Arvin Industries Inc. straddles the markets for original equipment and replacement parts.
The Columbus, Ind.-based supplier - which makes exhaust systems, shock absorbers and coil-strut assemblies - is expanding aggressively with acquisitions and joint ventures.
CEO Bill Hunt, 54, is pushing the company to double last year's sales of $2.5 billion and profits of $78 million by 2003. Doubling the profits, he hastens to add, will be the tricky part. He recently discussed the outlook for Arvin with Staff Reporter John Couretas. Edited excerpts follow.
The aftermarket has always been a very different market compared with the original-equipment business. Now you have Ford getting into the repair and parts aftermarket with its Kwik-Fit acquisition. Are the lines blurring?
It's not just Ford that has gotten into the aftermarket with Kwik-Fit. The service parts organizations of virtually all car companies are looking now at providing the full range of replacement parts, not just parts with their brand names. That strategy is widespread both in North America and Europe. Auto companies want to be involved in the entire life of the vehicle from the time it rolls off the assembly line until, in Ford's case, it's put to rest in the scrapyard. It makes sense.
Who manages that customer relationship, the car companies or the aftermarket parts and service companies?
I think the car companies are in the best position to manage this life-long relationship because they start the relationship. The replacement and service business is theirs to lose.
But doesn't Arvin need to track all that consumer data?
I think each company manages its own database. We have to make sure that we have the maximum coverage of cars on the road, for parts availability. And we need to do that so we're only producing a product once, in one location around the world. What we can do for the original-equipment service parts organizations is to say that we can service you anywhere in the world. They're globalizing their businesses.
How, for instance, are you expanding your presence in the aftermarket?
We got into the replacement and original-equipment oil filter business with the acquisition of Purolator. You replace the filter many times during the life of the vehicle. That's probably the product where we have the greatest opportunity to continue this relationship. We want to sell the filter or the shock absorber or the exhaust system at each point in the life cycle of the vehicle. We want to be the supplier throughout the life of the vehicle.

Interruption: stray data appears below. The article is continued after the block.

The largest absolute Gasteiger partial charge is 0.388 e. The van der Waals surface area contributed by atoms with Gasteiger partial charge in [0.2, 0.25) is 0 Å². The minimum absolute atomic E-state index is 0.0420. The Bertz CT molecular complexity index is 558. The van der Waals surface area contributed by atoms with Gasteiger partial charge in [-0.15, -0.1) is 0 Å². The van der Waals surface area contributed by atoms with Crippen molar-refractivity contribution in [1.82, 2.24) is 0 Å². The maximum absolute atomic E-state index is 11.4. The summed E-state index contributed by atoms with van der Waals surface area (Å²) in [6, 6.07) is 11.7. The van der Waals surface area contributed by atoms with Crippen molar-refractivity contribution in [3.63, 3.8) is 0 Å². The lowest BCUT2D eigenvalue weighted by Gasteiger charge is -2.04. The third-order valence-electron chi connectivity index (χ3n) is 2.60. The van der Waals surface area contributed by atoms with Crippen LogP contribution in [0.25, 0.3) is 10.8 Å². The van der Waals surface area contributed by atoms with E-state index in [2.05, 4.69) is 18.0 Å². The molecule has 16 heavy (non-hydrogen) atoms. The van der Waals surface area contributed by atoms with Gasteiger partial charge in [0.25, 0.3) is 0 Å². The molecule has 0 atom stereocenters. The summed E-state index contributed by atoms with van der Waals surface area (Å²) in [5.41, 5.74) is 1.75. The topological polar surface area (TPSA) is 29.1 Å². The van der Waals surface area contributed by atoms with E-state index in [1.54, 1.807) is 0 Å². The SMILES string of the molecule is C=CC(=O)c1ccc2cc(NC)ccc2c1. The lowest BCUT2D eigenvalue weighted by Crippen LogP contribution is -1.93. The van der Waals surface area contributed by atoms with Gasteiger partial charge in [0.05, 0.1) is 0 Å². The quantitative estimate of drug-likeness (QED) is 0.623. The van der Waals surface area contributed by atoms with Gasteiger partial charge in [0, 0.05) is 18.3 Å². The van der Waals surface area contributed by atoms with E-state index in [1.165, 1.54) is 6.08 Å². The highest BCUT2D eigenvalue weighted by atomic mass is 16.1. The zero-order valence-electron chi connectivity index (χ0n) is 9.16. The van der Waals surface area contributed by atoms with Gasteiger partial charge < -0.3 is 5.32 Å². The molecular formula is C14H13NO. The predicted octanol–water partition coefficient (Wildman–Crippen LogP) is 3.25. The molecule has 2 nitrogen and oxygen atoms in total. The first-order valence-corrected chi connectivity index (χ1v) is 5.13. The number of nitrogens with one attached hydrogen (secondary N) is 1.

When you hear automakers talk about speeding up the vehicle order-to-delivery cycle, doesn't that mean more inventory stockpiling for suppliers?
That would be my biggest concern. Simply the inventory and logistics issues. This is a big country and the supply base is fairly distant. You do have disruptions in that system. I remember the snowstorm in Kentucky a few years ago that had Toyota down for almost a week. The whole supply system was down. If you've got a supply base spread from Tennessee to Michigan, you have to have some buffer in the system. It's going to take some changes in the infrastructure.
And you're still managing two separate manufacturing operations, replacement and original equipment?
This is actually an area of synergy between the replacement market and the original-equipment market. We run our replacement business on a build-to-order basis.
We do not build the product to inventory. We're accustomed to very short cycle times in that business. The greatest flexibility we have is in the replacement business. In one plant, we make replacement shock absorbers for the entire North American market and a substantial amount of export. In that plant, you're going to have a huge number of combinations and colors.
On the original-equipment side of things, are you expanding your module business? Do you compete on the corners, for example?
What we're focused on really is becoming the upper-corner specialist. This is really the shock or strut and the coil spring and the rubber-to-metal parts that connect the chassis with the body, the upper mount.
Today we only make the shock and strut, but we manage the value chain for the upper corner. In some cases we might be the designated Tier 2 by the auto company because they want our shock or strut. In other cases, we could be Tier 2 to a Tier 1 integrator that is actually calling the shots on the supply base.
We have to have good relations with the module integrators as well as the car companies.
Doesn't it make more sense to own as much of the value chain as possible? Then you take more cost out.
That's the real challenge. You have to determine your ability to manage the value chain without owning it. You first look at the available supply base and determine if it's capable of meeting the cost reduction targets you have. Whether it meets the technical challenges.
It's really a case-by-case basis to decide whether you're going to buy that company or work with it as an independent supplier. Typically, we would not want to be dependent on a Tier 2 or Tier 3 supplier that is in need of a lot of help from us.